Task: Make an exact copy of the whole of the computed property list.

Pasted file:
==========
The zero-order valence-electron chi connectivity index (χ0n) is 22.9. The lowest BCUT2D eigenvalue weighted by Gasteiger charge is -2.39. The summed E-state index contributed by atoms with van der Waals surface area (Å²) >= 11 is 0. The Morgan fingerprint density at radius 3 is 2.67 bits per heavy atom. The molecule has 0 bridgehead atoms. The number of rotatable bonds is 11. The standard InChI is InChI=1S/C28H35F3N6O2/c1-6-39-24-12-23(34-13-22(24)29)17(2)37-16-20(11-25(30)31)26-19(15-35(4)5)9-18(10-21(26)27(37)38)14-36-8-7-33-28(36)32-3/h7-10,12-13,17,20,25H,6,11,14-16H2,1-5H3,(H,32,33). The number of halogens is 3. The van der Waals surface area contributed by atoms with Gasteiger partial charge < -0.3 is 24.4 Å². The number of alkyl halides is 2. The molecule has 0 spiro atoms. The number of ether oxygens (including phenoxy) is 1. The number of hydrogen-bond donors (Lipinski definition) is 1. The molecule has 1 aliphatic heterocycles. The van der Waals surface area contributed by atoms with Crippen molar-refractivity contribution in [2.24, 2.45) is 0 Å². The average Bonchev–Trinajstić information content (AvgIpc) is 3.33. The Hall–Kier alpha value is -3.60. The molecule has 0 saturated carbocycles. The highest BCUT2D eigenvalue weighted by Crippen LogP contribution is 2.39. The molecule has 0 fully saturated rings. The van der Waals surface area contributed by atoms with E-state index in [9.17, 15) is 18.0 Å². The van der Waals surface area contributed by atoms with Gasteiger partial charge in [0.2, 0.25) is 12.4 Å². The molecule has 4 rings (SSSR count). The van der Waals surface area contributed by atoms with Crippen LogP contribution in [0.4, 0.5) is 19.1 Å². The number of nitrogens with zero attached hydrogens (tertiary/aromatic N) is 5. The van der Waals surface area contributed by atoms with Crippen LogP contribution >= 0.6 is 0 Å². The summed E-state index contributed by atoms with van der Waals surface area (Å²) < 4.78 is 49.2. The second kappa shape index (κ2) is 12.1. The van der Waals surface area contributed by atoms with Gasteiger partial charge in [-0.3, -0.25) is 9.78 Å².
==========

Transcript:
The zero-order valence-electron chi connectivity index (χ0n) is 22.9. The lowest BCUT2D eigenvalue weighted by Gasteiger charge is -2.39. The summed E-state index contributed by atoms with van der Waals surface area (Å²) >= 11 is 0. The Morgan fingerprint density at radius 3 is 2.67 bits per heavy atom. The molecule has 0 bridgehead atoms. The number of rotatable bonds is 11. The standard InChI is InChI=1S/C28H35F3N6O2/c1-6-39-24-12-23(34-13-22(24)29)17(2)37-16-20(11-25(30)31)26-19(15-35(4)5)9-18(10-21(26)27(37)38)14-36-8-7-33-28(36)32-3/h7-10,12-13,17,20,25H,6,11,14-16H2,1-5H3,(H,32,33). The number of halogens is 3. The van der Waals surface area contributed by atoms with Gasteiger partial charge < -0.3 is 24.4 Å². The number of alkyl halides is 2. The molecule has 0 spiro atoms. The number of ether oxygens (including phenoxy) is 1. The number of hydrogen-bond donors (Lipinski definition) is 1. The molecule has 1 aliphatic heterocycles. The van der Waals surface area contributed by atoms with Crippen molar-refractivity contribution in [2.24, 2.45) is 0 Å². The average Bonchev–Trinajstić information content (AvgIpc) is 3.33. The Hall–Kier alpha value is -3.60. The molecule has 0 saturated carbocycles. The highest BCUT2D eigenvalue weighted by Crippen LogP contribution is 2.39. The molecule has 0 fully saturated rings. The van der Waals surface area contributed by atoms with E-state index in [9.17, 15) is 18.0 Å². The van der Waals surface area contributed by atoms with Gasteiger partial charge in [0.2, 0.25) is 12.4 Å². The molecule has 4 rings (SSSR count). The van der Waals surface area contributed by atoms with Crippen LogP contribution in [0.4, 0.5) is 19.1 Å². The number of nitrogens with zero attached hydrogens (tertiary/aromatic N) is 5. The van der Waals surface area contributed by atoms with Crippen LogP contribution >= 0.6 is 0 Å². The summed E-state index contributed by atoms with van der Waals surface area (Å²) < 4.78 is 49.2. The second kappa shape index (κ2) is 12.1. The van der Waals surface area contributed by atoms with Gasteiger partial charge in [-0.3, -0.25) is 9.78 Å².